Sister Lucille Witkewiz, MM

Born: October 13, 1931
Entered: February 1, 1951
Died: November 14, 2012

We are gathered today to remember our Sister Lucille Witkewiz who died quietly early in the morning of November 14, 2012. It was a month after her 81st birthday and in her 61st year as a Maryknoll Sister.

Mary Louise Witkewiz was born on October 13, 1931 to Louis and Lucille (LeMarbe) Witkewiz in Chicago, IL.  Mary Louise attended St. Peter and Paul High School in Chicago and graduated in 1949.  She wrote the following about a high school experience.   “When I was in high school, I heard a missionary priest talk about the missions.  That’s when I decided what I would like to do with my life – – be a missionary.  After being told I would need to finish high school and work for a couple of years, I trusted in God and did as suggested.  If that was what I needed to do, with the help of God, I would do it.  The words of the song Trust in the Lord have become a big part of my life – – ‘my theme song’!  It is still today, everyday.  “After working for two years with the Illinois Central Railroad, she entered the Maryknoll Sisters Novitiate at Valley Park, MO, from St. Ailbe Parish, Chicago, on February 1, 1951.  She made her First Vows at Valley Park on Sept. 8, 1953 and her Final Vows at the Maryknoll Sisters’ Center, Maryknoll, NY on September 8, 1959.

Sister Lucille attended Maryknoll Teachers College at Maryknoll, NY, where she earned a Bachelor’s degree in Education. This degree was to serve her and countless others throughout her life.

Following graduation from Maryknoll Teachers College in 1960, Sister Lucille was first assigned to teach grades 3 and 4 at St. Therese’s School in Chicago Chinatown. Three years later, in 1963, she was sent to Honolulu, where, for the next seven years, she taught second grade at St. Augustine School in Waikiki. In 1970, she was sent even further into the Pacific, teaching and training educators at Assumption School on the tiny atoll of Majuro in the Marshall Islands.

With a dream of seeing the Marshallese one day take full charge of the school, Sister Lucille set out to train local residents interested in education.  Besides teaching Sister Lucille supervised girls from the outer islands living on campus.  She often told stories of her efforts to keep them busy every minute. During the summer she provided live-in opportunities for young women interested in religious life.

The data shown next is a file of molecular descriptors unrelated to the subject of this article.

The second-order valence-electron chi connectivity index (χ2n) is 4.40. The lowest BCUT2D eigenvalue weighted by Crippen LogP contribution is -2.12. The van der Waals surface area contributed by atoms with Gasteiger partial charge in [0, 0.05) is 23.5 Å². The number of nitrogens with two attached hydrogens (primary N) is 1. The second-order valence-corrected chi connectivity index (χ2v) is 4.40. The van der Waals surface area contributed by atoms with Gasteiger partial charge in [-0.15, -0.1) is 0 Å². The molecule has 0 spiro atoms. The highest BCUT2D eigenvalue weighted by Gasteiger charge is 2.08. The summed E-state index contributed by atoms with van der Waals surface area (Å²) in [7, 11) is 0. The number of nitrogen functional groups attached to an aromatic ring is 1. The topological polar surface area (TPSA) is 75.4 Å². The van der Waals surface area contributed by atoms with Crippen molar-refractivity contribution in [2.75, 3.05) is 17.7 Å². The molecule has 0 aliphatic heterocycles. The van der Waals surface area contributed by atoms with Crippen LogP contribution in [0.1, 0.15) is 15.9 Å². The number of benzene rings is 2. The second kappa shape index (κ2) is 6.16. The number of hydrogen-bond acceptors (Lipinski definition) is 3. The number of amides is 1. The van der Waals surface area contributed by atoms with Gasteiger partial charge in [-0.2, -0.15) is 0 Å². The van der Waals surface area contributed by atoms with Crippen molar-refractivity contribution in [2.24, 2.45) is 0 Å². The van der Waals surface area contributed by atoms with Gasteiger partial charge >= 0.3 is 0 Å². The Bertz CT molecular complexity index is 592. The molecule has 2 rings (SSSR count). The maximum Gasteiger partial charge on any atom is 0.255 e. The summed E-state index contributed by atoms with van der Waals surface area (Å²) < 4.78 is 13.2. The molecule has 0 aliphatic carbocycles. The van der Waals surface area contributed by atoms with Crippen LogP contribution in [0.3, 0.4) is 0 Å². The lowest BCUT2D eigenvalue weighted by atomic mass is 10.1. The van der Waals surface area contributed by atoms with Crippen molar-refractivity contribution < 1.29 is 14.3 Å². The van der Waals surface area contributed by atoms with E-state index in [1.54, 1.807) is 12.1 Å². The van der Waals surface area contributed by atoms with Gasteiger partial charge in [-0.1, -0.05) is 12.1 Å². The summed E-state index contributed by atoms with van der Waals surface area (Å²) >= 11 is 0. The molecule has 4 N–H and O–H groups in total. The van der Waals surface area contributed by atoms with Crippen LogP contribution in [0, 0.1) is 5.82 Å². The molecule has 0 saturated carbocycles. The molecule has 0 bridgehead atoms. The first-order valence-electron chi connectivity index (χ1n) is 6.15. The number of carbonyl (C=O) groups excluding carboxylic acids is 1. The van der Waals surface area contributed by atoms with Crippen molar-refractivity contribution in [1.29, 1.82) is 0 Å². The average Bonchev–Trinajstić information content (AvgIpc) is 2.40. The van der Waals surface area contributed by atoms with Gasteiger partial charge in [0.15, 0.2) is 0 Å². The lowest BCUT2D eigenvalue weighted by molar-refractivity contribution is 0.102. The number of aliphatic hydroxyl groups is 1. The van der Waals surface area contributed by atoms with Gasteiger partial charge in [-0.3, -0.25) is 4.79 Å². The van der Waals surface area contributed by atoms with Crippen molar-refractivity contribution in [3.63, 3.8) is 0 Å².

Over the next 28 years, Sister Lucille watched, with much satisfaction, as more and more Marshallese became educators under her steady training and guidance. By the time she left the Islands permanently in 2008, the Sisters in Majuro had managed not only to train Marshallese as teachers for an elementary school, but they also had started a high school, appointed their first Marshallese school principal, and had an active Parent Teachers Association. “Majuro is such a small place,” Sister Lucille once remarked with a sparkle in her eyes, “and so many students have passed through our school, that we are like family.”  Sister Lucille had realized her desire of seeing the Marshallese in charge of their own schools.

Although blessed with a calm and even disposition, the tensions of culture and community sometimes became a cause of frustration. At these times Sister Lucille would go to the convent kitchen and bake cookies or bread, beating all the batter by hand to work out the tension.  This eventually led to an appreciation of Lucille’s culinary skills by the Sisters living at Majuro and those engaged in outer island ministry.

From 1983-1987 Sister Lucille served as Manager of the Direct Mail Department at the Maryknoll Sisters Center.

True to her spirit of generosity Sister Lucille gave her body to science with the hope that others might benefit from her donation.

We thank Fr. Tom Marciniak, our Jesuit brother, for presiding at this Memorial celebration.  Father Tom was also a missionary in the Marshall Islands.